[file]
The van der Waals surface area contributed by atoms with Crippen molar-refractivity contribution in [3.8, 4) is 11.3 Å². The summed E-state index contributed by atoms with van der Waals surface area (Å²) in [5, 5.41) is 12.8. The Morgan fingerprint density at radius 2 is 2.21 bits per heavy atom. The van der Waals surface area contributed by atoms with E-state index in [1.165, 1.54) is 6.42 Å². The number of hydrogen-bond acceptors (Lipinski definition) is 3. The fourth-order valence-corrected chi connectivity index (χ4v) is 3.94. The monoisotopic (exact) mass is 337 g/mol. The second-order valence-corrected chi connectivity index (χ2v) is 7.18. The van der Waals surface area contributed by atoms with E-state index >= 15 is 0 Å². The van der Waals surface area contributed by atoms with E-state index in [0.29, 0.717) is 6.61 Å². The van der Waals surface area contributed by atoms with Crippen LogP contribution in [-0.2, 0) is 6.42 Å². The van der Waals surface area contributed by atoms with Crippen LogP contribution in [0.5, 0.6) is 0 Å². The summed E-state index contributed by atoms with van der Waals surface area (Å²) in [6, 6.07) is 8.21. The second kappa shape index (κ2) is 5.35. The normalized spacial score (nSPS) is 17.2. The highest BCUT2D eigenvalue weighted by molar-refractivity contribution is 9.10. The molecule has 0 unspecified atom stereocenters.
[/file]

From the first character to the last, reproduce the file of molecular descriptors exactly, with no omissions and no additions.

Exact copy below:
The van der Waals surface area contributed by atoms with Crippen molar-refractivity contribution in [3.8, 4) is 11.3 Å². The summed E-state index contributed by atoms with van der Waals surface area (Å²) in [5, 5.41) is 12.8. The Morgan fingerprint density at radius 2 is 2.21 bits per heavy atom. The van der Waals surface area contributed by atoms with E-state index in [1.165, 1.54) is 6.42 Å². The number of hydrogen-bond acceptors (Lipinski definition) is 3. The fourth-order valence-corrected chi connectivity index (χ4v) is 3.94. The monoisotopic (exact) mass is 337 g/mol. The second-order valence-corrected chi connectivity index (χ2v) is 7.18. The van der Waals surface area contributed by atoms with E-state index >= 15 is 0 Å². The van der Waals surface area contributed by atoms with E-state index in [0.29, 0.717) is 6.61 Å². The van der Waals surface area contributed by atoms with Crippen LogP contribution in [-0.2, 0) is 6.42 Å². The van der Waals surface area contributed by atoms with Crippen LogP contribution in [0.5, 0.6) is 0 Å². The summed E-state index contributed by atoms with van der Waals surface area (Å²) in [6, 6.07) is 8.21. The second kappa shape index (κ2) is 5.35. The normalized spacial score (nSPS) is 17.2. The highest BCUT2D eigenvalue weighted by molar-refractivity contribution is 9.10. The molecule has 0 unspecified atom stereocenters.